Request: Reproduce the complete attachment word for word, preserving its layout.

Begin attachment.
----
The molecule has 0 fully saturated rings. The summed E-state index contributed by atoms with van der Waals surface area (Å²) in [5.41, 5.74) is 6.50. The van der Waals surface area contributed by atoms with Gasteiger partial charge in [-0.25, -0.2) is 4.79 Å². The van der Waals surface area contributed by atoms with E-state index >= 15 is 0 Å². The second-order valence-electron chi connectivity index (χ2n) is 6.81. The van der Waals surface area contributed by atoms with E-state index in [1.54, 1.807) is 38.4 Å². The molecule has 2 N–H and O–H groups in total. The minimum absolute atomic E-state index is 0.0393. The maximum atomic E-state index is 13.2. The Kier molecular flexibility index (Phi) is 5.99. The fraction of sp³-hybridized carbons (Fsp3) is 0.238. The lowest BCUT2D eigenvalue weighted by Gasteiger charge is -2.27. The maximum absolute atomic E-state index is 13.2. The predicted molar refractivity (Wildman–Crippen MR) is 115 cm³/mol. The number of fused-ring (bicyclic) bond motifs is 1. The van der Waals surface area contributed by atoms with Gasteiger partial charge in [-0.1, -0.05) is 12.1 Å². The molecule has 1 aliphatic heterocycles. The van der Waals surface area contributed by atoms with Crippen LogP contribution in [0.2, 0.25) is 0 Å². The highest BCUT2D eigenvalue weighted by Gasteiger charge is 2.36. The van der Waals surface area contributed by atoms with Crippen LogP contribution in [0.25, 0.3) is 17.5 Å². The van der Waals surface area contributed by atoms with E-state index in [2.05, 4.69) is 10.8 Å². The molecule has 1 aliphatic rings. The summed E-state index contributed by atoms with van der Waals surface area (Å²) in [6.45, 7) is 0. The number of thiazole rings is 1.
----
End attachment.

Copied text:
The molecule has 0 fully saturated rings. The summed E-state index contributed by atoms with van der Waals surface area (Å²) in [5.41, 5.74) is 6.50. The van der Waals surface area contributed by atoms with Gasteiger partial charge in [-0.25, -0.2) is 4.79 Å². The van der Waals surface area contributed by atoms with E-state index >= 15 is 0 Å². The second-order valence-electron chi connectivity index (χ2n) is 6.81. The van der Waals surface area contributed by atoms with E-state index in [1.54, 1.807) is 38.4 Å². The molecule has 2 N–H and O–H groups in total. The minimum absolute atomic E-state index is 0.0393. The maximum atomic E-state index is 13.2. The Kier molecular flexibility index (Phi) is 5.99. The fraction of sp³-hybridized carbons (Fsp3) is 0.238. The lowest BCUT2D eigenvalue weighted by Gasteiger charge is -2.27. The maximum absolute atomic E-state index is 13.2. The predicted molar refractivity (Wildman–Crippen MR) is 115 cm³/mol. The number of fused-ring (bicyclic) bond motifs is 1. The van der Waals surface area contributed by atoms with Gasteiger partial charge in [-0.1, -0.05) is 12.1 Å². The molecule has 1 aliphatic heterocycles. The van der Waals surface area contributed by atoms with Crippen LogP contribution in [0.2, 0.25) is 0 Å². The highest BCUT2D eigenvalue weighted by Gasteiger charge is 2.36. The van der Waals surface area contributed by atoms with Crippen LogP contribution in [0.25, 0.3) is 17.5 Å². The van der Waals surface area contributed by atoms with E-state index in [2.05, 4.69) is 10.8 Å². The molecule has 1 aliphatic rings. The summed E-state index contributed by atoms with van der Waals surface area (Å²) in [6.45, 7) is 0. The number of thiazole rings is 1.